The 1948 season was not a great one for Gator Football. The team went a mediocre 5-5, with every loss coming against a conference opponent.
Fans were so disappointed with the team’s efforts that in the 1949 season opener against the Citadel, boos showered the field as the players and coaching staff took to the field.
George Edmondson lived in the Tampa area, but received a ticket from a friend to attend the game in Gainesville. The Gators were playing the Citadel, the school he used to attend in South Carolina. When Edmondson heard the crowd verbally criticizing the home team, he was surprised.
“George said ‘You know that’s not right,’” George’s wife Jane said of that day. “’They’re just young kids trying to do their best out there. Let’s not boo them, let’s give a cheer every time they do something wrong, let’s cheer for them.’”
Above: Hear this story in our “Untold Florida” podcast, and let us know what questions you have ahead of our next podcast season.
Edmondson stood up and shouted a cheer he knew from high school. It was a common shout that many schools used, and he added a Florida twist to it.
Two bits! Four bits! Six bits! A dollar! All for the Gators, stand up and holler!
The cheer excited the crowd in his section. Florida went on to win the game against the Citadel, 13-0. The team didn’t improve overall, going 4-5-1 in 1949, but a tradition was born that still stands today.
The cheer derives from old terminology when describing the makeup of a dollar. A bit is an eighth of a dollar, as the Spanish used to actually cut coins in eight pieces to make their change.
For Edmondson, it was a way for him to amp up the crowd.
He was born in Atlanta, but his parents moved with him to Tampa when he was a baby. He grew up there, then went to military school back in Georgia. In his second year attending the Citadel, World War Two broke out.
“He had to either join the service of his choice or be drafted, so he joined the Navy,” Jane said.
In the Navy, Jane Edmondson says her husband flew a hellcat, one of the most used aircraft carrier fighters in the war.
Soon after returning, her husband started the Two Bits tradition. He bought season tickets, and waited for the best times to start the cheer.
“He never missed a play,” Jane Edmondson said. “He ran all over the place to get to what place he wanted to be, what section he wanted to go to.”
George Edmondson’s cheers stayed in the stands until the late 1970s, when UF approached him about adding the ritual to the pre-game festivities on the field. Jane Edmondson says she didn’t know her husband was Mr. Two Bits until they went to a game together.
“I just accepted it,” Jane said. “He enjoyed it and the fans seemed to enjoy it… So I kind of grew into it with him, and we enjoyed it quite a bit.”
The cheer wasn’t just exclusive to game days. Mrs. Edmondson says the two would go to campus at the beginning of fall semesters and teach it at orientation so freshmen would be prepared to shout it confidently before the first home game.
Mr. Two Bits retired from doing the cheer after 50 years in the late 1990s.
Then Florida head coach Steve Spurrier contacted him.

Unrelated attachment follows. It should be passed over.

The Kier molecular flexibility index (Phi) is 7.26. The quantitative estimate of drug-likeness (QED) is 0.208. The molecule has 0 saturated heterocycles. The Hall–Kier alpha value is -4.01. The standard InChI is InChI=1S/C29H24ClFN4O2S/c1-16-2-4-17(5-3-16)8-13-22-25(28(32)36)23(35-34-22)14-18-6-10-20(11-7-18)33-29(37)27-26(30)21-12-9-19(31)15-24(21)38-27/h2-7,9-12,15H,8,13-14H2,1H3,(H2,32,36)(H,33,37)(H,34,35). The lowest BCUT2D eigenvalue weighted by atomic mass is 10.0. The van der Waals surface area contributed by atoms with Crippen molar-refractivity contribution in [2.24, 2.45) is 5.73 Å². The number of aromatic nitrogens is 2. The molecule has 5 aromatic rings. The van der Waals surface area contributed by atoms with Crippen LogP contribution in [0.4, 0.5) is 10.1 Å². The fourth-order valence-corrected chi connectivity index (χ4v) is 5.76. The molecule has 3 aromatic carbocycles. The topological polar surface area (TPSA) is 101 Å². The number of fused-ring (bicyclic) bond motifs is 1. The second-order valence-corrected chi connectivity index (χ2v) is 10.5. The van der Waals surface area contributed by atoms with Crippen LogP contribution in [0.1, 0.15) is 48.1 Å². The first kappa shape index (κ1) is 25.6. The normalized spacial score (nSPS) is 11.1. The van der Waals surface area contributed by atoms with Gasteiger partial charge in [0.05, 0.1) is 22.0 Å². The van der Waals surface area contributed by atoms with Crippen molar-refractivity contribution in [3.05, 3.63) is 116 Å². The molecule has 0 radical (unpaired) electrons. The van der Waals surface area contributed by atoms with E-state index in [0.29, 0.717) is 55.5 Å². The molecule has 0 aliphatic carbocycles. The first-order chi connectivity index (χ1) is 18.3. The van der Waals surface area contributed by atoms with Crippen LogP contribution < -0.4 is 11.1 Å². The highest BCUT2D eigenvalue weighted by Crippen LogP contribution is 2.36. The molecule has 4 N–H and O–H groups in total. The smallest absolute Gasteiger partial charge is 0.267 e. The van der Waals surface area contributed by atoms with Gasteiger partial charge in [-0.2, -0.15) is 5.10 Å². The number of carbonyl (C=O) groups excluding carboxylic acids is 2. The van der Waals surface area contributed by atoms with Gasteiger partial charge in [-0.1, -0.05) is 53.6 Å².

“Steve said ‘Well now, George, I know you’ve retired, but we’re gonna need you for, I think the Tennessee game and the FSU game,’” Jane Edmondson said.
Mr. Two Bits led the cheer for another 10 years after that, finally calling it quits following the 2008 season.
Five years later, the University created a celebrity Mr. Two Bits, where prominent UF figures take the field and lead the cheer in Edmondson’s iconic dress – a bright yellow shirt, orange and blue tie, dress pants and a tidy pair of dress shoes.
Spurrier tried it himself in 2016.
“Hopefully it came out OK,” Spurrier said. “I was jumping around not as well as some of these young athletes do it now.”
The head ball coach saw the effects of the Mr. Two Bits cheer as a player and head coach at Florida.
“He’s just a wonderful guy that wanted to get the fans into the ball game,” Spurrier said. “Cheering and yelling a screaming for the Gators, so he’s a legend.”
Other Gator greats also saw Edmondson as an icon for the football program.
Thaddeus Bullard, better known for his stage name Titus O’Neil as a WWE Wrestler, played for the Gator football team from 1997 to 2000. He gives Edmondson credit for performing in front of such a large audience. Bullard was a celebrity Mr. Two Bits in 2013.
“I was nervous,” Bullard said. “Very nervous. I was more nervous about doing that than any professional WWE event ever.”
Former Gator and NFL wide receiver Chris Doering was a celebrity Mr. Two Bits that same year.
“Not a lot of times I remember going out on that field as a player,” Doering said. “I can tell you before I went out there to do that, my heart was beating out of my chest.”
Doering says as a Gainesville native, his lifelong dream was to play for Florida, and watching Mr. Two Bits as a kid helped fuel that goal.
“I think it’s really important that people understand that there’s this thread that kind of connects all the generations of Gator fans,” Doering said. “The Mr. Two Bits cheers is definitely one of those that I’m glad they found a way to continue it.”
There have been more than 30 celebrity Mr. Two Bits since Edmondson retired, and his wife is excited to see the cheer’s continued growth.
“You know it grew from nothing to something big, and it’s just really a very good feeling,” Jane said. “He was very proud, very proud of it.”
Edmondson leaves behind a legacy of positivity and celebration. The university plans to honor him with a mural inside Gate 1 of Ben Hill Griffin Stadium.